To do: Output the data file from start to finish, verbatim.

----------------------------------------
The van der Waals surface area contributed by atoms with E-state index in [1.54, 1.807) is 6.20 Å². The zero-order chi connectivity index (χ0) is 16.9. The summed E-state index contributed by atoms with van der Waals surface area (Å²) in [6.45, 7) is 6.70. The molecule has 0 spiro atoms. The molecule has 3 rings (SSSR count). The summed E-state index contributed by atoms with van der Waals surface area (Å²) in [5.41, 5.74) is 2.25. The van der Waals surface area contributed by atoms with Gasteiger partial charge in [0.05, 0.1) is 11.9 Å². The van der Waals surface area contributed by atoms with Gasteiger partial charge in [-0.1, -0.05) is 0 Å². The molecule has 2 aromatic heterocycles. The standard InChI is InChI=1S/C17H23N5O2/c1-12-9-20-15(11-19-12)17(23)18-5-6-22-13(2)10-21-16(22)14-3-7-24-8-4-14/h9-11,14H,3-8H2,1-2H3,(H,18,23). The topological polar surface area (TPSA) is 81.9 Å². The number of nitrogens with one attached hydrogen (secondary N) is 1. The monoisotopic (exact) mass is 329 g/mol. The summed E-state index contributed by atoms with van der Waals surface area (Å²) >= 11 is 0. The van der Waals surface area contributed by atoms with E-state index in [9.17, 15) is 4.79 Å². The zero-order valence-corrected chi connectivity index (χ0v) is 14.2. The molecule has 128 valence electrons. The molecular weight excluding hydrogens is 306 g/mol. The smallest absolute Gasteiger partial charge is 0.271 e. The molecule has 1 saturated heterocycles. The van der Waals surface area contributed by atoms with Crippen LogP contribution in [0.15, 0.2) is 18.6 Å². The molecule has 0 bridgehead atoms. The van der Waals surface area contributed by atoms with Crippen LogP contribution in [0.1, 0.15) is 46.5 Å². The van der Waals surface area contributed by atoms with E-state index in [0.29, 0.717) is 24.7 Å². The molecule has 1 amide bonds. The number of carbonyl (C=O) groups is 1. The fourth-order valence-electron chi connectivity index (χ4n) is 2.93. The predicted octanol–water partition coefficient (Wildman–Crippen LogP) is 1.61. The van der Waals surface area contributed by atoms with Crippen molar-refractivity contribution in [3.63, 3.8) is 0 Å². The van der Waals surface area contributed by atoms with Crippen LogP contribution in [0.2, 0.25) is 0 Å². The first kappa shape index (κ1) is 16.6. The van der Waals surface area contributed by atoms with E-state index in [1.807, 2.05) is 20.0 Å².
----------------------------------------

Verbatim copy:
The van der Waals surface area contributed by atoms with E-state index in [1.54, 1.807) is 6.20 Å². The zero-order chi connectivity index (χ0) is 16.9. The summed E-state index contributed by atoms with van der Waals surface area (Å²) in [6.45, 7) is 6.70. The molecule has 0 spiro atoms. The molecule has 3 rings (SSSR count). The summed E-state index contributed by atoms with van der Waals surface area (Å²) in [5.41, 5.74) is 2.25. The van der Waals surface area contributed by atoms with Gasteiger partial charge in [0.05, 0.1) is 11.9 Å². The van der Waals surface area contributed by atoms with Gasteiger partial charge in [-0.1, -0.05) is 0 Å². The molecule has 2 aromatic heterocycles. The standard InChI is InChI=1S/C17H23N5O2/c1-12-9-20-15(11-19-12)17(23)18-5-6-22-13(2)10-21-16(22)14-3-7-24-8-4-14/h9-11,14H,3-8H2,1-2H3,(H,18,23). The topological polar surface area (TPSA) is 81.9 Å². The number of nitrogens with one attached hydrogen (secondary N) is 1. The monoisotopic (exact) mass is 329 g/mol. The summed E-state index contributed by atoms with van der Waals surface area (Å²) >= 11 is 0. The van der Waals surface area contributed by atoms with E-state index in [9.17, 15) is 4.79 Å². The zero-order valence-corrected chi connectivity index (χ0v) is 14.2. The molecule has 128 valence electrons. The molecular weight excluding hydrogens is 306 g/mol. The smallest absolute Gasteiger partial charge is 0.271 e. The molecule has 1 saturated heterocycles. The van der Waals surface area contributed by atoms with Crippen LogP contribution in [0.15, 0.2) is 18.6 Å². The molecule has 0 bridgehead atoms. The van der Waals surface area contributed by atoms with Crippen LogP contribution in [0.1, 0.15) is 46.5 Å². The van der Waals surface area contributed by atoms with E-state index in [0.29, 0.717) is 24.7 Å². The molecule has 1 amide bonds. The number of carbonyl (C=O) groups is 1. The fourth-order valence-electron chi connectivity index (χ4n) is 2.93. The predicted octanol–water partition coefficient (Wildman–Crippen LogP) is 1.61. The van der Waals surface area contributed by atoms with Crippen molar-refractivity contribution in [3.63, 3.8) is 0 Å². The van der Waals surface area contributed by atoms with Crippen LogP contribution in [0.2, 0.25) is 0 Å². The first kappa shape index (κ1) is 16.6. The van der Waals surface area contributed by atoms with E-state index in [1.807, 2.05) is 20.0 Å².